One of the most exciting aspects of table-top roleplaying is creating characters. The system I tend to use – GURPS - facilitates the creation of very three-dimensional characters rather than merely cookie-cutter heroes, which is one of the main things I like about it.
I mentioned in one of my earlier posts how a series of table-top roleplaying game sessions developed into the design of the world and principles that is in process of becoming the novel (or series of novels) that will become what I’m tentatively naming The Ministratum Cycle, pending a better name than that.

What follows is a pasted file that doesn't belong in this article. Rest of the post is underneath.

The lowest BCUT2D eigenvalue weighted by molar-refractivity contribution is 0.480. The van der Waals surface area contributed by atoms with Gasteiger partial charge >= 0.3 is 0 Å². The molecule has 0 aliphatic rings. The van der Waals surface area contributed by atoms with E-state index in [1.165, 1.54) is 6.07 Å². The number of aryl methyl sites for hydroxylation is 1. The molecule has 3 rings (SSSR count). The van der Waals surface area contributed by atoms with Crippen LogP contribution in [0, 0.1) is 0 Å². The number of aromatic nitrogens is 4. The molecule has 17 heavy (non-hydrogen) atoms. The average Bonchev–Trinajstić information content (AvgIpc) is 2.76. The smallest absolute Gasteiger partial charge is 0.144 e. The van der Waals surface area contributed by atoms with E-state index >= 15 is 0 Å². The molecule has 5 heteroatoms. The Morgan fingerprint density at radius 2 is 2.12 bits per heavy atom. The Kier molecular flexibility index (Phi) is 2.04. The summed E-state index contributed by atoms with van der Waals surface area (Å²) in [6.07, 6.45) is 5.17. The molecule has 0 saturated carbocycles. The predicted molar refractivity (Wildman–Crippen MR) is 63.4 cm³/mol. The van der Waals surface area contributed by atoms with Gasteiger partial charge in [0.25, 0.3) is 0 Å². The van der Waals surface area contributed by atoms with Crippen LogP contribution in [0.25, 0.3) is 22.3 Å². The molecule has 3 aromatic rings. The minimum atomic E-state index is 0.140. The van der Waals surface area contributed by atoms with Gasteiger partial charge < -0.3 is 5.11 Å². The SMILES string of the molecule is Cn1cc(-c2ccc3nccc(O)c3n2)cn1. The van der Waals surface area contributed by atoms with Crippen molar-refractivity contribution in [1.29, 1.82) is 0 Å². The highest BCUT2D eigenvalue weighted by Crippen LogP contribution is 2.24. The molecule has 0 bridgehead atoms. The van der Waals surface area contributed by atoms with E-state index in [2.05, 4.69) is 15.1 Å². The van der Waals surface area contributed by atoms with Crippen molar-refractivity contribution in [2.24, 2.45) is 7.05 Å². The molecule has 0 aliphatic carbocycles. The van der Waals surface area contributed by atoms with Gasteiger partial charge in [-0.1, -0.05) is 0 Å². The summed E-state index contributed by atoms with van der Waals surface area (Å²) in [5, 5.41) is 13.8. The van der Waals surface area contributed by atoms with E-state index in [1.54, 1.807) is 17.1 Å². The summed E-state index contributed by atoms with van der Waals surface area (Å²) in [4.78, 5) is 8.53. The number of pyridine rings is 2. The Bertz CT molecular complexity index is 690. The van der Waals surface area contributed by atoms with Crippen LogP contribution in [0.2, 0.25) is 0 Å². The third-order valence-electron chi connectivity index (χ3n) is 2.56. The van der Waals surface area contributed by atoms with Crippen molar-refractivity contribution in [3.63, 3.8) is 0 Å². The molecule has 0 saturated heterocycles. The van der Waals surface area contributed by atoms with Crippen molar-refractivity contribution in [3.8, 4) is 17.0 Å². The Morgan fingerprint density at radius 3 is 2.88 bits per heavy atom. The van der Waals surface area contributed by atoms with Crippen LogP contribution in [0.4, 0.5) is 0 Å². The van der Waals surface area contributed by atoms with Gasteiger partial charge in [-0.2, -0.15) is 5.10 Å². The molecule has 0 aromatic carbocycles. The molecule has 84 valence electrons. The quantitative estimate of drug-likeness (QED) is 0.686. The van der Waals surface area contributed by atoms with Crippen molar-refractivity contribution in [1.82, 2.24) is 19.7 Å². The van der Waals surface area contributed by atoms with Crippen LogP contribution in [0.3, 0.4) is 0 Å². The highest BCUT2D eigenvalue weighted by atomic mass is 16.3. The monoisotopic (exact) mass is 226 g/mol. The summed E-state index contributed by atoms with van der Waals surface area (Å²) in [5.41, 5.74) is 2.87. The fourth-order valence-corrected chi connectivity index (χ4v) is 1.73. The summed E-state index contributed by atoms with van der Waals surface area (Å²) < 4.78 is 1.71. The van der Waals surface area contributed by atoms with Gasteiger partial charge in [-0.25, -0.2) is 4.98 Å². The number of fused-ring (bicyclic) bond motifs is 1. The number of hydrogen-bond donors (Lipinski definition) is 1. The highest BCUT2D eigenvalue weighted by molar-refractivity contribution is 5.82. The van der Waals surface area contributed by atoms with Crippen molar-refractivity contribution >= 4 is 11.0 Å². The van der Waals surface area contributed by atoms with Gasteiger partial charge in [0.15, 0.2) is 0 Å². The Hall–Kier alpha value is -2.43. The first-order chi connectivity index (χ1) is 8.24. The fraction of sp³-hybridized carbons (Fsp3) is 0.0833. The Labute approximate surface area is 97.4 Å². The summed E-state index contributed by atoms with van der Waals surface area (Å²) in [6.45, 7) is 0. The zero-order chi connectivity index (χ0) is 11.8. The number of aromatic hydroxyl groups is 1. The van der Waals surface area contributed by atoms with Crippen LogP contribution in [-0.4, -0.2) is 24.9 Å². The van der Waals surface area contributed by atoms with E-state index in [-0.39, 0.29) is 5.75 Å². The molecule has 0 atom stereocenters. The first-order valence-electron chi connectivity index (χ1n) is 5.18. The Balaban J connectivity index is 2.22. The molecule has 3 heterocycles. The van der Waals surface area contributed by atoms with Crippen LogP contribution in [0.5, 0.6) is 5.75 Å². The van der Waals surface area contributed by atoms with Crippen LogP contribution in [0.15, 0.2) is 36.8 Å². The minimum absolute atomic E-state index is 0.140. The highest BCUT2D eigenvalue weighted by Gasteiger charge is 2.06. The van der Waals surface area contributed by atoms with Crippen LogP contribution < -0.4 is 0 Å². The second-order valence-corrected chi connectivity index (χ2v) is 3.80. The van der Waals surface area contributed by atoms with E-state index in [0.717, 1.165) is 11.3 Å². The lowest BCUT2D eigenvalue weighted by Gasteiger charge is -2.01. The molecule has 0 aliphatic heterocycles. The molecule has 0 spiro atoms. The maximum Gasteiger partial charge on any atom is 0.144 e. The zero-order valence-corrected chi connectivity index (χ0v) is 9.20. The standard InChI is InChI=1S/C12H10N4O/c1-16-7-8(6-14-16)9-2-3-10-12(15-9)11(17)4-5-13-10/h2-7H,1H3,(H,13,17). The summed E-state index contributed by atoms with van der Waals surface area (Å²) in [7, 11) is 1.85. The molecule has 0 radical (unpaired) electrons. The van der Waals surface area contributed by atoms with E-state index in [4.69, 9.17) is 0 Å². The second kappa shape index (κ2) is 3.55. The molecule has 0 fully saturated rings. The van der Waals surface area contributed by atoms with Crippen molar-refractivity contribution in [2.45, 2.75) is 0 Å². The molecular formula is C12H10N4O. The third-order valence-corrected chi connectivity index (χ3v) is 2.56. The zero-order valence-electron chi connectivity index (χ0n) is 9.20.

My story concept for my current novel began about a year ago as a table-top role playing game (RPG) scenario. Set in a pseudo-medieval fantasy realm, the concept focused on a patriarchal theocratic society where what would often be considered normal freedoms would be oppressed.
It began with three main characters, who were somewhat fantasy clichés to begin with. There was the burly, lecherous blacksmith, the innocent nature-loving herbalist, and the young fresh-faced lad. In our RPG sessions these characters were portrayed by my good friend Phil, my other half Anna, and my good friend Tony, and I was the GM – games master – essentially the one who controlled the story.